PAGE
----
The urban planning of Athens, the reconstruction of the city, its transformation from a war-damaged city into a modern capital, has its own interesting, multi-layered history. The very choice of Athens as the capital of the state was not self-evident. However, the city’s ancient past gave Athens not only ‘coolness’ but also political advantage.

The transfer of the capital of the newly established state from Nafplio to Athens made necessary the construction of infrastructure, public buildings that would serve the needs of the administration, health, education and religious worship of the inhabitants. Many European architects took advantage of the opportunity to work in the city, responding to the call of Kapodistrias and the Regency, leaving their imprint on the public buildings, many of which continue to be landmarks of the capital. The architecture of Athens acquires characteristics that underline the western orientation of the city, which wants to discard its still recent Ottoman past.

Plan (floor plan and facades) of the 1st Primary School of Athens

In the exhibition “The Glorious Athens is under building”, the birth of a capital” is due to the study of the archives of the Ministry of Internal Affairs and the archive of the City Plans that were consistently and organized during the Otto period. A significant part of the archival material is in German and even in illegible writing making their study extremely difficult.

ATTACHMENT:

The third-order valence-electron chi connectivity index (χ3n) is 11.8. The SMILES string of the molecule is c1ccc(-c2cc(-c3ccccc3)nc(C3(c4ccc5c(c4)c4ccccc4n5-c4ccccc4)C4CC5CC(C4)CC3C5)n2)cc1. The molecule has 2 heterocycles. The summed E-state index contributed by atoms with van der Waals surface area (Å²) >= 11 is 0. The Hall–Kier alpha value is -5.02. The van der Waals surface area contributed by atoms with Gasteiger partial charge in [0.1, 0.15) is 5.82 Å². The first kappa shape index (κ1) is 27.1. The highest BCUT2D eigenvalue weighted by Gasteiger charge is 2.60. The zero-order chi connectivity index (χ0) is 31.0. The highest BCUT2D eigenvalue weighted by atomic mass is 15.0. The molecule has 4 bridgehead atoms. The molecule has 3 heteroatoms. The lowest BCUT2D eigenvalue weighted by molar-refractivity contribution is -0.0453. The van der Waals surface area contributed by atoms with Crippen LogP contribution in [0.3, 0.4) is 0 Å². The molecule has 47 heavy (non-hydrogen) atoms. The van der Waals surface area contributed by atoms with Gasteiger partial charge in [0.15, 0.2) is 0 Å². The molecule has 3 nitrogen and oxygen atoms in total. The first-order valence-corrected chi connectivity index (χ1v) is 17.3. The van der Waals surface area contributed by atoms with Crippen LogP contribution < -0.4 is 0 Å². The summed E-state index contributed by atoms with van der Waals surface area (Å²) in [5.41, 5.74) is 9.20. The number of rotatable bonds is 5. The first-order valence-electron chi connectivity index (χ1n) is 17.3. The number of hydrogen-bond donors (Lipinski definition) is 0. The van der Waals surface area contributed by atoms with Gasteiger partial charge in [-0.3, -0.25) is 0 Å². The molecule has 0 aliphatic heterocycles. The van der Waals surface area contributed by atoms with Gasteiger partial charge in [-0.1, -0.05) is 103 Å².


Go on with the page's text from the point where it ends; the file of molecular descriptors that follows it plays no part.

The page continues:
Plan of the Church of St. Nicholas Ragavas, Athens 17 September 1851.

The occasion for the exhibition is the 190th anniversary of the decree of 18/30 September 1834 that anointed Athens “Royal Seat and Capital”. The presentation of the material is structured in eight sections, “Athens: Royal Seat and Capital’, ‘Royal Palace’, ‘Public Buildings’, ‘Streets – squares – fountains’, ‘Public Works and Infrastructure’, ‘Antiquities’, ‘The Olympic Games and Cultural Life in Athens’, ‘Commercial and Artisanal Production in Athens’. The configuration of the road network of Athens with the opening of new roads and boulevards, their naming, the laying out of squares and the expropriation of land for the construction of public buildings. Emblematic public buildings constructed either by the State or through donations from Greek benefactors to meet the needs of the city are shown. Persons who staff the relevant institutions, Greek and foreign architects, urban planners, surveyors, geodesists, engineers and legal engineers who contribute to the process of transporting the capital, putting their stamp on the shaping of the city.

The exhibition is accompanied by a luxurious catalogue containing texts by Minister Kyriakos Pierrakakis, Deputy Director General of the GSA Amalia Pappa, History Professor Dimitris Sotiropoulos, art historian Marilena Kasimatis, GSA Archivist Anna Koulouridis, as well as rich photographic material from the rich collection of the GSA.

Where: General State Archives, Dafnis 61, Psychico

Exhibition Duration: 11.04.2024–20.12.2024


Working Hours: Monday– Friday 10.00-14.00 (excluding bank holidays)

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